Archive for April, 2010


Tuesday, April 27th, 2010

Ah, I get it.  My website needs more warez on it to be reputable.  And this people, is why Web of Trust models don’t equate to website trust.  Here’s a tip, it has to do with internet vigilantes being morons.


Red Hat Enterprise Linux 6 Beta

Thursday, April 22nd, 2010

Holy shit, they actually shipped the damned thing.

Also, has anyone else noticed that CentOS is still on 5.4, while RHEL 5.5 has been out for a month now?  Is that project dead or something?


Thursday, April 15th, 2010

I have decided to do a random audit of the getdeb service.  GetDeb is a service which provides updated packages and other packages not distributed by Ubuntu, here are my initial conclusions.

getdeb-repository itself, is a badly packaged package which fails to conform to Debian/Ubuntu policy:

  • The package depends on wget and lsb-release, which are part of the Ubuntu base system;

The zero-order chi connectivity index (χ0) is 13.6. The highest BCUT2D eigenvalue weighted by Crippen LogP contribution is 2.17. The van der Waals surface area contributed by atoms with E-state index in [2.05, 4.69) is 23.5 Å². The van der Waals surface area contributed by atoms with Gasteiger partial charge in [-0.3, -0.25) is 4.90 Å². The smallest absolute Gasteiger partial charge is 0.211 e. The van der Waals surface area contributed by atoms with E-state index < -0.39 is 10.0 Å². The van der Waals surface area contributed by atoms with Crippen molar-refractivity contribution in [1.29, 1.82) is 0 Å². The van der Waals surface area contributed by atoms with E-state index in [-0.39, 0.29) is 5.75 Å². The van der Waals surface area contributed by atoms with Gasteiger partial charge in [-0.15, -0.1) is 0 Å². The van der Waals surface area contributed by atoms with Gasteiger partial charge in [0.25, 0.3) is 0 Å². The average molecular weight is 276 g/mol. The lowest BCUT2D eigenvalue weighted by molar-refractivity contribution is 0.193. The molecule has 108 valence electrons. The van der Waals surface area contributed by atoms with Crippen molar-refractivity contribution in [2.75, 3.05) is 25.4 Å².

• The package belongs to the utils section, which is inappropriate, as getdeb is not a utility;
  • The control description begins with a capital letter;
  • The control long description is only one sentence long;
  • debian/postinst invokes wget to download the repository GPG key when it should just ship it as part of the package (meaning that it is not piuparts clean in a non-networked environment)
  • debian/postinst blindly invokes sudo, even though the package manager always runs with root access – this will break if sudo is configured to prompt for password even on uid=0, or with SELinux
  • debian/postrm blindly calls rm on a configuration file; this should be left up to dpkg to do.
  • debian/copyright says the package is under GPLv3, but there is no data in the package that could be placed under such a license
  • debian/changelog specifies the package is specifically for karmic, if it’s a generic distribution target it should be set to unstable (update: apparently this is OK in Ubuntu, but it would never fly in Debian)

getdeb packages are not dist-upgrade clean

The packages that getdeb installs do not pass dist-upgrade because they apply arbitrary modifications to the packaging which is not necessarily applied upstream.  As an example, look at this bug against audacious in Ubuntu, which results in QA problems when people upgrade to the next version.  Admittedly, this is more related to design problems in dpkg, but I submit that the packages created by GetDeb should not stray from upstream’s packaging structure.